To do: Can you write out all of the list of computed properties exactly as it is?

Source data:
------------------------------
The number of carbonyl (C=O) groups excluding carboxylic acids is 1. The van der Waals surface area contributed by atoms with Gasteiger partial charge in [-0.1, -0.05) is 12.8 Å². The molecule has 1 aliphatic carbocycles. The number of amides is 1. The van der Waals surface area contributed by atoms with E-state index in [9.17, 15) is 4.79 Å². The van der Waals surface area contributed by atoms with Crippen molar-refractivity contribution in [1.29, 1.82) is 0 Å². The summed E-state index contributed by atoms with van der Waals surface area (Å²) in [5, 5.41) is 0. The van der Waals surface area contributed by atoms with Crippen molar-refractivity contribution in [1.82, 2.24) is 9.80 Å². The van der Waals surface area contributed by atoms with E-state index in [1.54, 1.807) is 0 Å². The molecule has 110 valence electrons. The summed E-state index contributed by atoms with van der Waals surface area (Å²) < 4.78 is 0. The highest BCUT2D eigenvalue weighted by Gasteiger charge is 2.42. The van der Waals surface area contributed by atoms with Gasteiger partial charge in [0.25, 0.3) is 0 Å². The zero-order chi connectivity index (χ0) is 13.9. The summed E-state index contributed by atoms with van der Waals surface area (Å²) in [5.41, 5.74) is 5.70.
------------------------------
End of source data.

The number of carbonyl (C=O) groups excluding carboxylic acids is 1. The van der Waals surface area contributed by atoms with Gasteiger partial charge in [-0.1, -0.05) is 12.8 Å². The molecule has 1 aliphatic carbocycles. The number of amides is 1. The van der Waals surface area contributed by atoms with E-state index in [9.17, 15) is 4.79 Å². The van der Waals surface area contributed by atoms with Crippen molar-refractivity contribution in [1.29, 1.82) is 0 Å². The summed E-state index contributed by atoms with van der Waals surface area (Å²) in [5, 5.41) is 0. The van der Waals surface area contributed by atoms with Crippen molar-refractivity contribution in [1.82, 2.24) is 9.80 Å². The van der Waals surface area contributed by atoms with E-state index in [1.54, 1.807) is 0 Å². The molecule has 110 valence electrons. The summed E-state index contributed by atoms with van der Waals surface area (Å²) < 4.78 is 0. The highest BCUT2D eigenvalue weighted by Gasteiger charge is 2.42. The van der Waals surface area contributed by atoms with Gasteiger partial charge in [0.25, 0.3) is 0 Å². The zero-order chi connectivity index (χ0) is 13.9. The summed E-state index contributed by atoms with van der Waals surface area (Å²) in [5.41, 5.74) is 5.70.